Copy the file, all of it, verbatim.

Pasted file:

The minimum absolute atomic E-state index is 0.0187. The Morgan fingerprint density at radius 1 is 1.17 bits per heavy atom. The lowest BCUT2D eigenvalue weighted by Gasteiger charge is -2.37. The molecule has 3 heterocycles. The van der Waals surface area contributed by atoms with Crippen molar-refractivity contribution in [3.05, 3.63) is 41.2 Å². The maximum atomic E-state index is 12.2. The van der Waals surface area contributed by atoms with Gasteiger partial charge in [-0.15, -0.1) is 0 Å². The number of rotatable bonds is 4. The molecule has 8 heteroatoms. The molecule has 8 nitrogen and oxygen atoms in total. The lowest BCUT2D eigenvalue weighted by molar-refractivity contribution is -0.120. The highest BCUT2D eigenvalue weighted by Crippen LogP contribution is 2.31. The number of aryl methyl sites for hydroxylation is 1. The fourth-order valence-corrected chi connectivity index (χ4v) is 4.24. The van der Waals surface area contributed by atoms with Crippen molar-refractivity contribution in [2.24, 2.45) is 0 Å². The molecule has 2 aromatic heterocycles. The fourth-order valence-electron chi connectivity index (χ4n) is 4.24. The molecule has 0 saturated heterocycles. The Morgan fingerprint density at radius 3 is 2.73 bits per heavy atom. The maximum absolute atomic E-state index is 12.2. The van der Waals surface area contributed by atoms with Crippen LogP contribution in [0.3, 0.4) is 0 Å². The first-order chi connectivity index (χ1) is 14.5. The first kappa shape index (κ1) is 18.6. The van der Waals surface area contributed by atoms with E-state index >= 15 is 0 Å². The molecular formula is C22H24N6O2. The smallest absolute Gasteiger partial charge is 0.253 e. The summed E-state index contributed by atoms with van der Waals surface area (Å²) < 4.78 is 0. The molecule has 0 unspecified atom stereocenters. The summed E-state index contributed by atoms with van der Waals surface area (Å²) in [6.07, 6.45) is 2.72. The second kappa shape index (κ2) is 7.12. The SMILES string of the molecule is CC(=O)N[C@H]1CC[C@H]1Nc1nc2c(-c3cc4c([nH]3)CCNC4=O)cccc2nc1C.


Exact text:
The minimum absolute atomic E-state index is 0.0187. The Morgan fingerprint density at radius 1 is 1.17 bits per heavy atom. The lowest BCUT2D eigenvalue weighted by Gasteiger charge is -2.37. The molecule has 3 heterocycles. The van der Waals surface area contributed by atoms with Crippen molar-refractivity contribution in [3.05, 3.63) is 41.2 Å². The maximum atomic E-state index is 12.2. The van der Waals surface area contributed by atoms with Gasteiger partial charge in [-0.15, -0.1) is 0 Å². The number of rotatable bonds is 4. The molecule has 8 heteroatoms. The molecule has 8 nitrogen and oxygen atoms in total. The lowest BCUT2D eigenvalue weighted by molar-refractivity contribution is -0.120. The highest BCUT2D eigenvalue weighted by Crippen LogP contribution is 2.31. The number of aryl methyl sites for hydroxylation is 1. The fourth-order valence-corrected chi connectivity index (χ4v) is 4.24. The van der Waals surface area contributed by atoms with Crippen molar-refractivity contribution in [2.24, 2.45) is 0 Å². The molecule has 2 aromatic heterocycles. The fourth-order valence-electron chi connectivity index (χ4n) is 4.24. The molecule has 0 saturated heterocycles. The Morgan fingerprint density at radius 3 is 2.73 bits per heavy atom. The maximum absolute atomic E-state index is 12.2. The van der Waals surface area contributed by atoms with Crippen LogP contribution in [0.3, 0.4) is 0 Å². The first-order chi connectivity index (χ1) is 14.5. The first kappa shape index (κ1) is 18.6. The van der Waals surface area contributed by atoms with E-state index >= 15 is 0 Å². The molecular formula is C22H24N6O2. The smallest absolute Gasteiger partial charge is 0.253 e. The summed E-state index contributed by atoms with van der Waals surface area (Å²) < 4.78 is 0. The molecule has 0 unspecified atom stereocenters. The summed E-state index contributed by atoms with van der Waals surface area (Å²) in [6.07, 6.45) is 2.72. The second kappa shape index (κ2) is 7.12. The SMILES string of the molecule is CC(=O)N[C@H]1CC[C@H]1Nc1nc2c(-c3cc4c([nH]3)CCNC4=O)cccc2nc1C.